Notes from the past…

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Wordless Wednesday: Uncle Dick’s pedigree chart

This is an “almost” Wordless Wednesday post. Some explanation of this image is needed.

dick James Richard Wright was my Granddad’s best friend and as such became the godfather of his oldest child, my Mom.

A few years after my Mom’s death, my Dad gave me several items, including her old red photo album and Uncle Dick’s old Navy scrapbook. To my delight, I found in that scrapbook several photos of my newlywed grandparents and also several pictures of my grandparents with Uncle Dick… and my Mom as a newborn! I was thrilled, believe me!

One other item that I found in that Navy scrapbook was a handwritten pedigree chart. Created by Uncle Dick, it shows what I believe was his mother’s line. At the bottom left of the chart is Gertie Lenoir Hunter, Uncle Dick’s mother.

While I am not related to anyone on this chart, it is still a fascinating document. Created before December 1975 (the date of Uncle Dick’s death), the pedigree was written in pencil on plain old graph paper. Remember graph paper? What we used to use in high school, way back before computers came along and did all the work for us?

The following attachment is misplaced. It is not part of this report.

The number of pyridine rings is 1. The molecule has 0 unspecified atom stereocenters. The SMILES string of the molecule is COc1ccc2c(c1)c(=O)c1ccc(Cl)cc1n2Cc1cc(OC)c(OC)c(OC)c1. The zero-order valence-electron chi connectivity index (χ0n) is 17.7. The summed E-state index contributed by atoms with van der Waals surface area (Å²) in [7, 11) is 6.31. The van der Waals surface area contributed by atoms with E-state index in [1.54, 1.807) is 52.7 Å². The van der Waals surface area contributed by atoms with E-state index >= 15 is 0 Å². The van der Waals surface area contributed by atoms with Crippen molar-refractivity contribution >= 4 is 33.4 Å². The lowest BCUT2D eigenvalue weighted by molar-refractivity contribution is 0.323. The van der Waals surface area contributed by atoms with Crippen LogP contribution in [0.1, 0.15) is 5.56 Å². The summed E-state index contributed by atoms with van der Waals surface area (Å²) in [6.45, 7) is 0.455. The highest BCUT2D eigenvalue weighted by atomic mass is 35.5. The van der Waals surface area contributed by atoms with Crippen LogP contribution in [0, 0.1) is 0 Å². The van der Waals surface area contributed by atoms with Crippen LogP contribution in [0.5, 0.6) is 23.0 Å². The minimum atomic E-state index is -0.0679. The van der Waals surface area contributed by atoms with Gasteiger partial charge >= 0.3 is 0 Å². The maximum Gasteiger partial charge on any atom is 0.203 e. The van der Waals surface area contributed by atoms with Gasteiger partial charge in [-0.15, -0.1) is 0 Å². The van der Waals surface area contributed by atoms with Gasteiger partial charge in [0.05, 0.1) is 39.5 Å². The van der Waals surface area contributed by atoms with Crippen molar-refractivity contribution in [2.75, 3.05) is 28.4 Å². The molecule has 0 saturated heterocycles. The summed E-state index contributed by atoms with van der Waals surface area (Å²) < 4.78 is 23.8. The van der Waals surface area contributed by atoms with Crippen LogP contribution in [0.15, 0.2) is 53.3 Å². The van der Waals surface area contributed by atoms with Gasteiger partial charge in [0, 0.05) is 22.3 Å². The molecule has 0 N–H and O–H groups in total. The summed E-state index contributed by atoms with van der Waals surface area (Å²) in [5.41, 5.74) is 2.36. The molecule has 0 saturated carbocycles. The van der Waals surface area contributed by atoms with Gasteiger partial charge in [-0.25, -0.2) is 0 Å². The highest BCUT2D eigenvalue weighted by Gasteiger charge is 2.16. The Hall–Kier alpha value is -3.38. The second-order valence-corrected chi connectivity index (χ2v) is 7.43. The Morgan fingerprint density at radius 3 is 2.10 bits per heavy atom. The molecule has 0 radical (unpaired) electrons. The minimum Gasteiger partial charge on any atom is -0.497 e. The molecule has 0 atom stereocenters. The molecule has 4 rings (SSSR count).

Dicks pedigree

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Tombstone Tuesday: Graham-Mason Cemetery

G-M Cem Graham-Mason Cemetery is located 1 1/2 miles southeast of the little hamlet of Irene in Hill County, Texas. It contains less than 30 marked graves and is the final resting place of Jennie Margaret Melton, the wife of my great granduncle Francis Lee Turner. Jennie Turner was only 23 years old when she died in 1887, leaving 3 small children behind.

Graham-Mason is a wonderful example of a restored and well-kept rural Texas cemetery.  The Graham-Mason Cemetery Association is very active in both the care of the cemetery and in following the many descendents of its first “inhabitants’, the William Graham family. The Association’s yearly meeting occurs in the spring, usually in April, when the Texas Bluebonnets are at their finest!

The lovely photo above was taken by Judy Graham in 2003.

mary The oldest headstone here is that of 6-year-old Mary H Graham, who died in 1866. Her original headstone is almost unreadable and had been replaced with a beautiful granite marker.


According to the family history, slaves and former slaves are buried in the cemetery proper and also in the woods nearby. There is at least one grave marked only with rocks.

Graham-Mason is believed to be the only rural cemetery in Texas to display both a Texas Historical Marker and a Texas Historic Cemetery Medallion.